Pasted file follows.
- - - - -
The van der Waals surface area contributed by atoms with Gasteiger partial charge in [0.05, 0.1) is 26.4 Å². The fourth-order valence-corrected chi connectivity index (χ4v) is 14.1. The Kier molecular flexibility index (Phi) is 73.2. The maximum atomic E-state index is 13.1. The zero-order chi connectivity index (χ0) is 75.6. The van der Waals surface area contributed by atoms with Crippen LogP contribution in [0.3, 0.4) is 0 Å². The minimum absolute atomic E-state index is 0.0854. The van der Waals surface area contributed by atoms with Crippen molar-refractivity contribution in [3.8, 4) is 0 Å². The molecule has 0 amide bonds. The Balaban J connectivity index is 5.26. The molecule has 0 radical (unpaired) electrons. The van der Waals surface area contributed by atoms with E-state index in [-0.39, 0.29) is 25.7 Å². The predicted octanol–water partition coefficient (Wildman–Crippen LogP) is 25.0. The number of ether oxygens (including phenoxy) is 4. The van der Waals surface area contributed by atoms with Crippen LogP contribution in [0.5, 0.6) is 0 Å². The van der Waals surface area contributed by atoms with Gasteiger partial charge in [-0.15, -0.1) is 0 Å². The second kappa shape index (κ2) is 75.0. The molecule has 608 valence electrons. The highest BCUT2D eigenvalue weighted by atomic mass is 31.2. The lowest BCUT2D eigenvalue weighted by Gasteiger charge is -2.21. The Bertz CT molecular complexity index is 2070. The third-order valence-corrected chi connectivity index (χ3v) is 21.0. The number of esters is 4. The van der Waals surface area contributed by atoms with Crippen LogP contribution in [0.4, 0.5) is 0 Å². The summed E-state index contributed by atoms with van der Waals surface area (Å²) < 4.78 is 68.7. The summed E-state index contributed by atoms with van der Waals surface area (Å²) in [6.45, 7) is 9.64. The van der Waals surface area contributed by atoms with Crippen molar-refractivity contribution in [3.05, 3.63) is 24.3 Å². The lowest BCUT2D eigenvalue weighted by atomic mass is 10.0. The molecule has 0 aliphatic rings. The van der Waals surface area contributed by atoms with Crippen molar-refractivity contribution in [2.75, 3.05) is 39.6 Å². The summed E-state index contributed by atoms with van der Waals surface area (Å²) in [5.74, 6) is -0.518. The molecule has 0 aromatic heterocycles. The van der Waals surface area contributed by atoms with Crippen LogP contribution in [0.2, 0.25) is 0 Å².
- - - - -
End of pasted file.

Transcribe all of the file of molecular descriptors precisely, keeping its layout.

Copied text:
The van der Waals surface area contributed by atoms with Gasteiger partial charge in [0.05, 0.1) is 26.4 Å². The fourth-order valence-corrected chi connectivity index (χ4v) is 14.1. The Kier molecular flexibility index (Phi) is 73.2. The maximum atomic E-state index is 13.1. The zero-order chi connectivity index (χ0) is 75.6. The van der Waals surface area contributed by atoms with Crippen LogP contribution in [0.3, 0.4) is 0 Å². The minimum absolute atomic E-state index is 0.0854. The van der Waals surface area contributed by atoms with Crippen molar-refractivity contribution in [3.8, 4) is 0 Å². The molecule has 0 amide bonds. The Balaban J connectivity index is 5.26. The molecule has 0 radical (unpaired) electrons. The van der Waals surface area contributed by atoms with E-state index in [-0.39, 0.29) is 25.7 Å². The predicted octanol–water partition coefficient (Wildman–Crippen LogP) is 25.0. The number of ether oxygens (including phenoxy) is 4. The van der Waals surface area contributed by atoms with Crippen LogP contribution in [0.5, 0.6) is 0 Å². The van der Waals surface area contributed by atoms with Gasteiger partial charge in [-0.15, -0.1) is 0 Å². The second kappa shape index (κ2) is 75.0. The molecule has 608 valence electrons. The highest BCUT2D eigenvalue weighted by atomic mass is 31.2. The lowest BCUT2D eigenvalue weighted by Gasteiger charge is -2.21. The Bertz CT molecular complexity index is 2070. The third-order valence-corrected chi connectivity index (χ3v) is 21.0. The number of esters is 4. The van der Waals surface area contributed by atoms with Crippen LogP contribution in [0.4, 0.5) is 0 Å². The summed E-state index contributed by atoms with van der Waals surface area (Å²) < 4.78 is 68.7. The summed E-state index contributed by atoms with van der Waals surface area (Å²) in [6.45, 7) is 9.64. The van der Waals surface area contributed by atoms with Crippen molar-refractivity contribution in [3.05, 3.63) is 24.3 Å². The lowest BCUT2D eigenvalue weighted by atomic mass is 10.0. The molecule has 0 aliphatic rings. The van der Waals surface area contributed by atoms with Crippen molar-refractivity contribution in [2.75, 3.05) is 39.6 Å². The summed E-state index contributed by atoms with van der Waals surface area (Å²) in [5.74, 6) is -0.518. The molecule has 0 aromatic heterocycles. The van der Waals surface area contributed by atoms with Crippen LogP contribution in [0.2, 0.25) is 0 Å².